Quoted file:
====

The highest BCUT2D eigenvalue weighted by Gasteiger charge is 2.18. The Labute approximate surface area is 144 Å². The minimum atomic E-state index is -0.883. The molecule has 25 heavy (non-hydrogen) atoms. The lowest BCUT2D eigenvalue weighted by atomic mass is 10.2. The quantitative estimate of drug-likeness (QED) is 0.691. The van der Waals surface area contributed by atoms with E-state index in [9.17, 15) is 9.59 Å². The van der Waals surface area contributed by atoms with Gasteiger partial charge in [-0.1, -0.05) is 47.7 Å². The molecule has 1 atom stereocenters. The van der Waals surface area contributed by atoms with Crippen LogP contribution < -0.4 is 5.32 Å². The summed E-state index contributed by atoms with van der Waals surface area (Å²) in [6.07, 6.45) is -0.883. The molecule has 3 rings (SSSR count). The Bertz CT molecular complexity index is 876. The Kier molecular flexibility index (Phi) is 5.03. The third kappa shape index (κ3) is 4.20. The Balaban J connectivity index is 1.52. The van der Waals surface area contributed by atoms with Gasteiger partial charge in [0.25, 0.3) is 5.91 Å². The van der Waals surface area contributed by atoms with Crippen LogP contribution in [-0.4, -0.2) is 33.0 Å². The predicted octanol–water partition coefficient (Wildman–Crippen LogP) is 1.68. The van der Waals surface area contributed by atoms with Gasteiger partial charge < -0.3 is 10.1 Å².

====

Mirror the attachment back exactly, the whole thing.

The highest BCUT2D eigenvalue weighted by Gasteiger charge is 2.18. The Labute approximate surface area is 144 Å². The minimum atomic E-state index is -0.883. The molecule has 25 heavy (non-hydrogen) atoms. The lowest BCUT2D eigenvalue weighted by atomic mass is 10.2. The quantitative estimate of drug-likeness (QED) is 0.691. The van der Waals surface area contributed by atoms with E-state index in [9.17, 15) is 9.59 Å². The van der Waals surface area contributed by atoms with Gasteiger partial charge in [-0.1, -0.05) is 47.7 Å². The molecule has 1 atom stereocenters. The van der Waals surface area contributed by atoms with Crippen LogP contribution < -0.4 is 5.32 Å². The summed E-state index contributed by atoms with van der Waals surface area (Å²) in [6.07, 6.45) is -0.883. The molecule has 3 rings (SSSR count). The Bertz CT molecular complexity index is 876. The Kier molecular flexibility index (Phi) is 5.03. The third kappa shape index (κ3) is 4.20. The Balaban J connectivity index is 1.52. The van der Waals surface area contributed by atoms with Gasteiger partial charge in [0.25, 0.3) is 5.91 Å². The van der Waals surface area contributed by atoms with Crippen LogP contribution in [-0.4, -0.2) is 33.0 Å². The predicted octanol–water partition coefficient (Wildman–Crippen LogP) is 1.68. The van der Waals surface area contributed by atoms with Gasteiger partial charge < -0.3 is 10.1 Å².